EU investors vs EU states: Understanding the international arbitration of investment disputes in Europe
The international arbitration of disputes between investors and states has been a controversial issue in Europe, notably in relation to trade deals such as the proposed Transatlantic Trade and Investment Partnership (TTIP). But as Julian Donaubauer and Peter Nunnenkamp write, many commonly held beliefs about investor-state dispute settlements are potentially misguided: European investors appear to be more litigious than […]
A great deal of attention during the Brexit negotiations has been focused on the issue of the Irish border. However, as Meabh Cormacain writes, Brexit also has important implications for Northern Ireland’s participation in the Single Electricity Market that currently exists across the island of Ireland. She highlights that despite widespread agreement on the importance of the Single Electricity […]
The European Union and the United States have pursued notably different approaches to applying antitrust laws, which seek to maintain competition between businesses. While the EU has issued large fines to companies like Google, the United States has been far less willing to intervene. Konstantinos Stylianou argues that although a great deal of frustration has been expressed about this schism between […]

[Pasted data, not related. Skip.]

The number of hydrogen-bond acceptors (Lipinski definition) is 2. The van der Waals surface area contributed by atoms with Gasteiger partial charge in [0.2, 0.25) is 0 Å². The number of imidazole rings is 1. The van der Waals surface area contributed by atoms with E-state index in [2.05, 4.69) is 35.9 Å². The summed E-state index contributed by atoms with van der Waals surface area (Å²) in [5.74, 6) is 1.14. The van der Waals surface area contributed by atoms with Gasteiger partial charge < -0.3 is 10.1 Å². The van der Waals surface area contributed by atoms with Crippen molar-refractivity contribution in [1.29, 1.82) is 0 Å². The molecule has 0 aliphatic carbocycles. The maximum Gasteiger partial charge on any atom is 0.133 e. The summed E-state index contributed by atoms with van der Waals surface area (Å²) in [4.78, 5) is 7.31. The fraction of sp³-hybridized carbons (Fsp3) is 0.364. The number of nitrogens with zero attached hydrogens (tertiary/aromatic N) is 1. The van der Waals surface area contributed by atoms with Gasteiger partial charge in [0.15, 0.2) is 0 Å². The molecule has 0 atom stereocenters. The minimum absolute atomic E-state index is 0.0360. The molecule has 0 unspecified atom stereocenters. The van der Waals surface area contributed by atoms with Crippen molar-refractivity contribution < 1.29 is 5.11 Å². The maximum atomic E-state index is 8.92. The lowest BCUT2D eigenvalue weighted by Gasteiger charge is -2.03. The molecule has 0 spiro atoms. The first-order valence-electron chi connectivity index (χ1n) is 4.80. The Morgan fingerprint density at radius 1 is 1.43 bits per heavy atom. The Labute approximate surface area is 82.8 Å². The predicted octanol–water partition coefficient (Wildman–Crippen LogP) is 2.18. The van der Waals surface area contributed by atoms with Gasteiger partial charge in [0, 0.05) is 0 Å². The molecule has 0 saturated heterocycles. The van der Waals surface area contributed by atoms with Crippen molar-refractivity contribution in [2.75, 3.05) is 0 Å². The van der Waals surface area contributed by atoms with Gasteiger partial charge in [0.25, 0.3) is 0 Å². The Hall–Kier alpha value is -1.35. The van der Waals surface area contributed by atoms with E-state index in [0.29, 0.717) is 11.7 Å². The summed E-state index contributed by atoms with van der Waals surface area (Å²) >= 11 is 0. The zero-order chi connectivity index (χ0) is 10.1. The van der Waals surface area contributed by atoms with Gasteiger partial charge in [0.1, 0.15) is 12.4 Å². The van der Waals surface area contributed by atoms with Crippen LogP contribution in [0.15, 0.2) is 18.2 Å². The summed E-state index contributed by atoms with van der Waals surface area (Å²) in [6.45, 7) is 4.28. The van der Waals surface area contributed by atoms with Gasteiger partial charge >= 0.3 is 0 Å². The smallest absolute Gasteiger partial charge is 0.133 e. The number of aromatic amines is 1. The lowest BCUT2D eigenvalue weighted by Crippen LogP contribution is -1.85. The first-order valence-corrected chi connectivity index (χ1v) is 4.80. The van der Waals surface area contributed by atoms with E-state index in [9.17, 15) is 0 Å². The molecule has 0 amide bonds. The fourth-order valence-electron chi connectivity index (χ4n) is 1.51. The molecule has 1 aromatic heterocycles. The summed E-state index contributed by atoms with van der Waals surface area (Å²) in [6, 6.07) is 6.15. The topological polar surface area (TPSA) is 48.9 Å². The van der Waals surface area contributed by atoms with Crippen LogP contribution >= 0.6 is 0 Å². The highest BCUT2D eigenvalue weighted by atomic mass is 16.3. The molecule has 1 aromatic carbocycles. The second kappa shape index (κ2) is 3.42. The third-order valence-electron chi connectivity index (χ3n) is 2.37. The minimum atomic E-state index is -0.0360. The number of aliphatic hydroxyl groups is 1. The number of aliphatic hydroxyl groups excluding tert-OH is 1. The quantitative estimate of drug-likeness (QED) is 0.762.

Frans Timmermans’ subsidiarity proposals do not go far enough to address the EU’s democratic deficit
The EU’s principle of ‘subsidiarity’ states that only actions which cannot be effectively achieved at the national level and can be better achieved at the EU level should be exercised by the EU. Davor Jancic assesses the report published on 10 July 2018 by a European Commission ‘Taskforce on Subsidiarity, Proportionality and Doing Less More Efficiently’. He argues that […]
The extradition saga continues: Is the latest ruling a win for Puigdemont, Spain, or for mutual trust?
A German court has ruled that former Catalan president Carles Puigdemont can be extradited to Spain on charges of misusing public funds, but not on a charge of rebellion, which carries a more severe punishment. As Auke Willems explains, the net result is a situation with no clear winners: Spain cannot prosecute Puigdemont on charges of rebellion; Puigdemont has […]
The ECB recently announced that its quantitative easing programme will stop at the end of 2018. Corrado Macchiarelli and Mara Monti write that the way this decision is managed will be crucial for avoiding potential market disruptions in the eurozone. However, the key long-term concern will be achieving political consensus in the coming years given the challenge posed by […]